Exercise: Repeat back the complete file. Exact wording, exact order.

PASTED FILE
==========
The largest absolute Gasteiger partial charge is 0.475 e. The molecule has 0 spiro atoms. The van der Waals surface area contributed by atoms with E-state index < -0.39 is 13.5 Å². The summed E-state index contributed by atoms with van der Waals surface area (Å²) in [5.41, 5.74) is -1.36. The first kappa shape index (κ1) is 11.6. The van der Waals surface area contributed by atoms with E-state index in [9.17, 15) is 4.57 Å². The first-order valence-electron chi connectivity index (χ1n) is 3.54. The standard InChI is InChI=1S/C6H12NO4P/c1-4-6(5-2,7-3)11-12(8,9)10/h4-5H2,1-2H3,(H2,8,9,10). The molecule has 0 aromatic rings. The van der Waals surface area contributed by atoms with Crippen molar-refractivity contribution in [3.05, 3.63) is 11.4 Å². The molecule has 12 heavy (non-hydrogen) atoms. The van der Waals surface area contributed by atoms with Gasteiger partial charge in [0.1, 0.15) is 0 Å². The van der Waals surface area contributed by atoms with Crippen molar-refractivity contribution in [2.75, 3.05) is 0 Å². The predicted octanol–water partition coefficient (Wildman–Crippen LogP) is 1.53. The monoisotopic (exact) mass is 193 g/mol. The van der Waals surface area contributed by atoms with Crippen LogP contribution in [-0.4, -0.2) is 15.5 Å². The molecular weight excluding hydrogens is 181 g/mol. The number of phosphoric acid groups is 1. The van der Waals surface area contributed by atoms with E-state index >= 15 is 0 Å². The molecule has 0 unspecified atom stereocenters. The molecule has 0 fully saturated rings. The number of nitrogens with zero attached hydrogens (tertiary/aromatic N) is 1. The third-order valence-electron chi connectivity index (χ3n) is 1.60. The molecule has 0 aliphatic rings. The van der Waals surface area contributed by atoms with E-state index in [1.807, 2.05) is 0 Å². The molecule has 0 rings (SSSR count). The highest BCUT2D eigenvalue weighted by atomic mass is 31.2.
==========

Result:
The largest absolute Gasteiger partial charge is 0.475 e. The molecule has 0 spiro atoms. The van der Waals surface area contributed by atoms with E-state index < -0.39 is 13.5 Å². The summed E-state index contributed by atoms with van der Waals surface area (Å²) in [5.41, 5.74) is -1.36. The first kappa shape index (κ1) is 11.6. The van der Waals surface area contributed by atoms with E-state index in [9.17, 15) is 4.57 Å². The first-order valence-electron chi connectivity index (χ1n) is 3.54. The standard InChI is InChI=1S/C6H12NO4P/c1-4-6(5-2,7-3)11-12(8,9)10/h4-5H2,1-2H3,(H2,8,9,10). The molecule has 0 aromatic rings. The van der Waals surface area contributed by atoms with Crippen molar-refractivity contribution in [3.05, 3.63) is 11.4 Å². The molecule has 12 heavy (non-hydrogen) atoms. The van der Waals surface area contributed by atoms with Gasteiger partial charge in [0.1, 0.15) is 0 Å². The van der Waals surface area contributed by atoms with Crippen molar-refractivity contribution in [2.75, 3.05) is 0 Å². The predicted octanol–water partition coefficient (Wildman–Crippen LogP) is 1.53. The monoisotopic (exact) mass is 193 g/mol. The van der Waals surface area contributed by atoms with Crippen LogP contribution in [-0.4, -0.2) is 15.5 Å². The molecular weight excluding hydrogens is 181 g/mol. The number of phosphoric acid groups is 1. The van der Waals surface area contributed by atoms with E-state index >= 15 is 0 Å². The molecule has 0 unspecified atom stereocenters. The molecule has 0 fully saturated rings. The number of nitrogens with zero attached hydrogens (tertiary/aromatic N) is 1. The third-order valence-electron chi connectivity index (χ3n) is 1.60. The molecule has 0 aliphatic rings. The van der Waals surface area contributed by atoms with E-state index in [1.807, 2.05) is 0 Å². The molecule has 0 rings (SSSR count). The highest BCUT2D eigenvalue weighted by atomic mass is 31.2.